The Future of Baseload Power Generation
March 26, 2012

The Future of Baseload Power Generation

Michael Crumbliss for

The annual MIT Energy Conference has grown to be the premier energy conference of its kind, drawing participants from around the world to discuss the current and future state of energy production, use, and technology. The conference in its seventh year still entirely planned, managed, and led by students from the college. In my opinion the students´ direct involvement keeps the conference honest, progressive, and productive. Every talk or panel I attended was at full capacity with young inventors, entrepreneurs, and college freshman sitting beside CEO´s of multinational corporations and industry veterans of all types.

The first panel of the MIT Energy Conference met on Friday March 16 on the MIT Campus to discuss “The Future of Baseload Power Generation.” Included In the panel were representatives from large regional power companies, General Electric in their capacity as a worldwide power generator, and academia.

Baseload power refers to the minimum amount of power that must be produced to maintain power to the grid at all times. Baseload is what makes the lights come on when you hit the switch first thing in the morning after the typically low power use early in the AM hours. The grid is constantly energized at a pre-determined minimum level. Failure to maintain this level leads to brown-outs and black-outs.

In almost all current cases baseload power is produced using coal, gas, oil, and nuclear facilities. These power plants are large and meant to operate with a stable output. Increasingly as intermittent sources of power like wind and solar are added it becomes important for baseload plants to be capable of ramping production up and down more than in the past, and turning on and off in some cases.

Chief among concerns about these plants are known levels of pollution, especially in the case of coal upon which much of the world´s baseload depends. In the case of nuclear power, catastrophic meltdowns are possible. All these plants produce large amounts of toxic waste. Providing fuels requires extensive and ongoing mining, drilling and transport.

The members of the panel discussed the future of baseload under increased environmental scrutiny. All agreed that gas is the only near term solution with nuclear plants taking too long to build, and with coal is on the way to much reduced use.  Coal causes 40% of harmful emissions in the US alone:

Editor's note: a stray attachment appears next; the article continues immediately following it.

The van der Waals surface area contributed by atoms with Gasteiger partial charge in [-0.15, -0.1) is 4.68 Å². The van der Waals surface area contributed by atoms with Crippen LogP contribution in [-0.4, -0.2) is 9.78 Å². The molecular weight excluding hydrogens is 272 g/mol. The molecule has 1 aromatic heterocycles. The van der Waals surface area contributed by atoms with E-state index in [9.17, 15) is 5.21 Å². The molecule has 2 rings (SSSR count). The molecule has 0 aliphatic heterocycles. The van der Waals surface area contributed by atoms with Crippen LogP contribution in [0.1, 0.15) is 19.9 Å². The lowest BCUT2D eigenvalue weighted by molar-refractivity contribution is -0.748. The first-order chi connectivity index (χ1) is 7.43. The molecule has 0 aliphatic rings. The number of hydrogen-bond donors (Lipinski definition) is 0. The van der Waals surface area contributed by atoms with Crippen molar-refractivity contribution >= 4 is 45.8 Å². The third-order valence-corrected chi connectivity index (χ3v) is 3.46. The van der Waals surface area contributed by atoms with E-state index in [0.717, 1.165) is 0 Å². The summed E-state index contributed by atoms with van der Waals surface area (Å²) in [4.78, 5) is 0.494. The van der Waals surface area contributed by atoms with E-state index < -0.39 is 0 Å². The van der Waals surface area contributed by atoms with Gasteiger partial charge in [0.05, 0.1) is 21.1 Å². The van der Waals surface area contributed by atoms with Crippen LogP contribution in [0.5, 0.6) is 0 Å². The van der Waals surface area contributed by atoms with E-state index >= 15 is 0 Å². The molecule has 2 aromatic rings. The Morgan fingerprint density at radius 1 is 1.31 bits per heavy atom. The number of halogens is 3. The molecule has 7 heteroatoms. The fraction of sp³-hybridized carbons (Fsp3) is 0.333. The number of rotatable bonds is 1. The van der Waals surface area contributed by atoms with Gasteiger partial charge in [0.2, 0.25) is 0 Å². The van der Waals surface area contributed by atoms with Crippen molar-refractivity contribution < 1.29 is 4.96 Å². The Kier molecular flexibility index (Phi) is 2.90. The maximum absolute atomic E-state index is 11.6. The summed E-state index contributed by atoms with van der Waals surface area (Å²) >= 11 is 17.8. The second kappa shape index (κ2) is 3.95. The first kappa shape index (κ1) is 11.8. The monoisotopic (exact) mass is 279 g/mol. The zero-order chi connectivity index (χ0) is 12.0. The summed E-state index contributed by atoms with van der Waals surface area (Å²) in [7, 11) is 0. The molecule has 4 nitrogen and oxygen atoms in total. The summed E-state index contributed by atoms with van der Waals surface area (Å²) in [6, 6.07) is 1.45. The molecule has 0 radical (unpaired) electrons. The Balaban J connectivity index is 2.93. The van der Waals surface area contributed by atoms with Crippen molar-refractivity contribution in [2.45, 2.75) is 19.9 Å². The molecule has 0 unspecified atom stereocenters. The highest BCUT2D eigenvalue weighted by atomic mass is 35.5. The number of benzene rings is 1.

The Representative from the Southern Company spoke of a new 500MW coal plant in Mississippi. This was the only new coal plant mentioned in the panel.  Southern is currently constructing the Vogtle nuclear plants #3 and #4 in Georgia. Each of these two new units will produce 1100MW.

The representative from PSEG spoke of the company´s involvement with wholesale, retail, and renewable power in the Northeast (NJ, PA, NY, DE, MD). PSEG uses nuclear, coal, and combined cycle plants, and relatively small but growing renewable input. PSEG is building no more coal plants and closing down old ones. 1500 MW will be taken off-line in the near future. Gas and possibly nuclear is the future for PSEG. The proposed nuclear site is in Southern New Jersey. On a national scale the speaker states that 30-35 GW of coal will be retired.

The representative from IHS used Texas as an example of the future of energy consumption. Texas has a separate power grid and can be seen as a single customer.  Texas has also led the way with integration of new power sources and updating of its grid and power management systems. This speaker confirmed mentioned that gas is going to replace coal in some large portion in the near future. He also spoke to the possibilities of emerging large-scale storage technology (batteries).

The panel agreed that technology and fuel choice can effect carbon release in the United States and other developed countries, but have little or no confidence that China, India, and third world countries will make any effort at all in reducing emissions.